The use of tear gas to disperse protests has become all too common an occurrence. Anna Feigenbaum explores the history of tear gas, which started out as a military weapon before migrating over to police use. The following is a Truthout interview with Feigenbaum about her research.
Mark Karlin: How did you come to focus on tear gas as the subject of a book?
Anna Feigenbaum: While I’ve been packing handkerchiefs and lemons in my backpack to go to protests for over two decades, the idea to write a book about the history of tear gas actually came from the archives. Back in 2012, I was looking for photographs to use in my first co-authored book on the history of protest camps.
I kept coming across smoke-filled images. A newspaper clipping from the 1932 eviction of the Bonus Army protest encampment in Washington D.C. struck me. While I knew tear gas was heavily used in the 1960s, I had never questioned how old it really was, or where it came from. That night I stayed up for hours Googling “tear gas.” By morning, I’d sent a book proposal out to a handful of publishers. I became determined to answer a seemingly simple question: How did it become normal to police people with poison gas?
In what ways does tear gas cause harm to humans?
As the name suggests, tear gas is most often associated with making people’s eyes stream with tears. But tear gas actually effects many parts of the body, and can cause vomiting, digestive problems, respiratory problems, skin irritation and burns. In severe cases it can contribute to asphyxiation and heart attacks. It has also been linked to miscarriages and higher rates of cancer.
I became determined to answer a seemingly simple question: How did it become normal to police people with poison gas?
In addition, a major cause of injuries from tear gas comes from ammunition canisters striking people, particularly on the head. Since the earliest “peacetime” uses of tear gas, there has been a steady stream of reports of lost eyes, cranial damage and deaths due to direct hits from tear-gas canisters. Another way that tear-gas canisters or grenades cause harm is through their pyrotechnic devices or flammable components. For the tear-gas chemical compound to heat and disperse, other substances must be present. The use of these incendiary forms of tear gas has caused damaging and sometimes lethal fires in homes, vehicles and agricultural fields.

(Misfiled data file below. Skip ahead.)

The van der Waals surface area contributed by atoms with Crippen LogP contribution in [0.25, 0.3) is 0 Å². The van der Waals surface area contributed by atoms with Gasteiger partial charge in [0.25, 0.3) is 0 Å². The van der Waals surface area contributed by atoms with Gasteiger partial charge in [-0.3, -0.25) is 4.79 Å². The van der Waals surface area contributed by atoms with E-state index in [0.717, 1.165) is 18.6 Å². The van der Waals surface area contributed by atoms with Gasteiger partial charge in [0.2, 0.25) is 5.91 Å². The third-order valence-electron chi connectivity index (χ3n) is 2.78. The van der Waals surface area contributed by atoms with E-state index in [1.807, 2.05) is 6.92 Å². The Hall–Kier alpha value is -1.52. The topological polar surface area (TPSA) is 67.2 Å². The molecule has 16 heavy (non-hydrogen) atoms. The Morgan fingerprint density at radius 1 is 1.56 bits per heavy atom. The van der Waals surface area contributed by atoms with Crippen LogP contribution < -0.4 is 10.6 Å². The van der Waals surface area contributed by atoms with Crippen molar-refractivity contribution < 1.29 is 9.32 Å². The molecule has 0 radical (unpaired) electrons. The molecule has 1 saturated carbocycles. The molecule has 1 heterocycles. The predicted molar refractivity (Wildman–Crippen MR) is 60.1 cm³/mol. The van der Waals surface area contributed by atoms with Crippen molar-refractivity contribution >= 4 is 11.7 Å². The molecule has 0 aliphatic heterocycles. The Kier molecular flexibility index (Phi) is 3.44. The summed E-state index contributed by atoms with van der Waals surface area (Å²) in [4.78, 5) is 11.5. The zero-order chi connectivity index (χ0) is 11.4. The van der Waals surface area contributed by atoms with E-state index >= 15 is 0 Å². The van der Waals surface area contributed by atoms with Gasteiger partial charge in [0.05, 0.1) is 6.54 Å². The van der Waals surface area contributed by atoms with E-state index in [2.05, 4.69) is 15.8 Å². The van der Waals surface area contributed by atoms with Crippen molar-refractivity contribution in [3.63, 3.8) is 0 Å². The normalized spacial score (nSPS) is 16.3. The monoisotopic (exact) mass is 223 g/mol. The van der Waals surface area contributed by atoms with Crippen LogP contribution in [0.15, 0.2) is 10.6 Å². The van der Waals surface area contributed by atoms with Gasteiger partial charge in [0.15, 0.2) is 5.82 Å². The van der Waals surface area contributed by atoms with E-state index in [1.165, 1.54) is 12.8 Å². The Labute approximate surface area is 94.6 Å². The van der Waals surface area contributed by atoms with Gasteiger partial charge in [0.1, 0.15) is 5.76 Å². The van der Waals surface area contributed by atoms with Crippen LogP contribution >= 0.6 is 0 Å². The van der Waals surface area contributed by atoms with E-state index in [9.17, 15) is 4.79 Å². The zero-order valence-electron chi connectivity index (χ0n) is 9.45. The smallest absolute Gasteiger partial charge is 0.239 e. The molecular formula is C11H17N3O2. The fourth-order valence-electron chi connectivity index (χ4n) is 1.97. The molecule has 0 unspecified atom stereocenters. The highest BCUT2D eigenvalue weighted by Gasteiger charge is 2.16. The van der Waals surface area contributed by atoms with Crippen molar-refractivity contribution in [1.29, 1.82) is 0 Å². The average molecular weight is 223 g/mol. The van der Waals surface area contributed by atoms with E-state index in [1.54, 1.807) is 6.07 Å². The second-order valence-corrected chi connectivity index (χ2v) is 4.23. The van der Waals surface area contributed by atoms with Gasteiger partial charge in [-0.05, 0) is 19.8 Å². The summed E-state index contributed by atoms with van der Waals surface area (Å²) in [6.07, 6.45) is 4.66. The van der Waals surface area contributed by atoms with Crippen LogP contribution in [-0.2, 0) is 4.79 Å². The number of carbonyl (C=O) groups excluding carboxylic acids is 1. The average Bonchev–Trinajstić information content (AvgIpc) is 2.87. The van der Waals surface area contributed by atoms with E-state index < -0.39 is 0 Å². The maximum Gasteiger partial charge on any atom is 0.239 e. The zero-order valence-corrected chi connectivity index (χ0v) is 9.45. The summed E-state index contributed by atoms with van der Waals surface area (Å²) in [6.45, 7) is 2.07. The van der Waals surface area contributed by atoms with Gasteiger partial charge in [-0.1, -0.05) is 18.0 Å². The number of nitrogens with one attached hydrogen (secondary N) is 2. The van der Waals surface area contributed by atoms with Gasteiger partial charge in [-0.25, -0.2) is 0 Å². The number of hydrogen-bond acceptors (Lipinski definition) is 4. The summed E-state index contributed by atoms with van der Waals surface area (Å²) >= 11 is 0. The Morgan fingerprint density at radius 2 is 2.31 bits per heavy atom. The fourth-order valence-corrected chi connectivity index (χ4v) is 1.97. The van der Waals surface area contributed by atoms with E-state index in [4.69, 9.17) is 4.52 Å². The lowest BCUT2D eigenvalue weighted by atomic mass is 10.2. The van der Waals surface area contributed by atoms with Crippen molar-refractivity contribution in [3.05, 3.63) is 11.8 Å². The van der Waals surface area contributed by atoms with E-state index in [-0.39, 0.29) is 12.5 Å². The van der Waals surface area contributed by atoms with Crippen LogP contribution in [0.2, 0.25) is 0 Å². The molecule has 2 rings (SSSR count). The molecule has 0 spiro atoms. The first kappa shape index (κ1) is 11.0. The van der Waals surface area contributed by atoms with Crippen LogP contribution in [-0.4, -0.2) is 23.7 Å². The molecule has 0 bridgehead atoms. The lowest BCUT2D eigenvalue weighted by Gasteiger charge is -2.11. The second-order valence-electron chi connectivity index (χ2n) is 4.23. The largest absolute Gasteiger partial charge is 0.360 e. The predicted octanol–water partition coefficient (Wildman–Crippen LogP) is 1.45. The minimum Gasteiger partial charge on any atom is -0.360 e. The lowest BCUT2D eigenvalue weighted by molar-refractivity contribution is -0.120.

Of course, as with all weapons, there are different scales of violence used in deployments of tear gas. If I toss a tear gas grenade on the ground in front of a crowd where there are clear exit points (as protocol suggests), it is less likely that someone will die than if I lob that same grenade into a car or a prison cell or a subway station. Likewise, if I shoot you in the foot you are less likely to die than if I shoot you in the head. However, this does not mean that the bullet shot into your foot is a “humanitarian agent” and one shot into your head is a violent weapon.
What has been the military use of tear gas?
The first use of tear gases in war was during World War I. Trench warfare had caused a stalemate and new tactics were needed to get people out of trenches so that other forms of gas or artillery fire could be used on them. During the Vietnam War, tear gas was used to ‘smoke’ people out of the bunkers they were hiding in, again in order either hit them with a stronger form of gas, artillery fire or a bomb. These kinds of military uses are the reasons why these weapons are banned from warfare under the Chemical Weapons Convention. And yet, this convention contains an exemption clause that allows riot control agents to be used against civilians by law enforcement officers.
How did tear gas come to be used to disperse protests?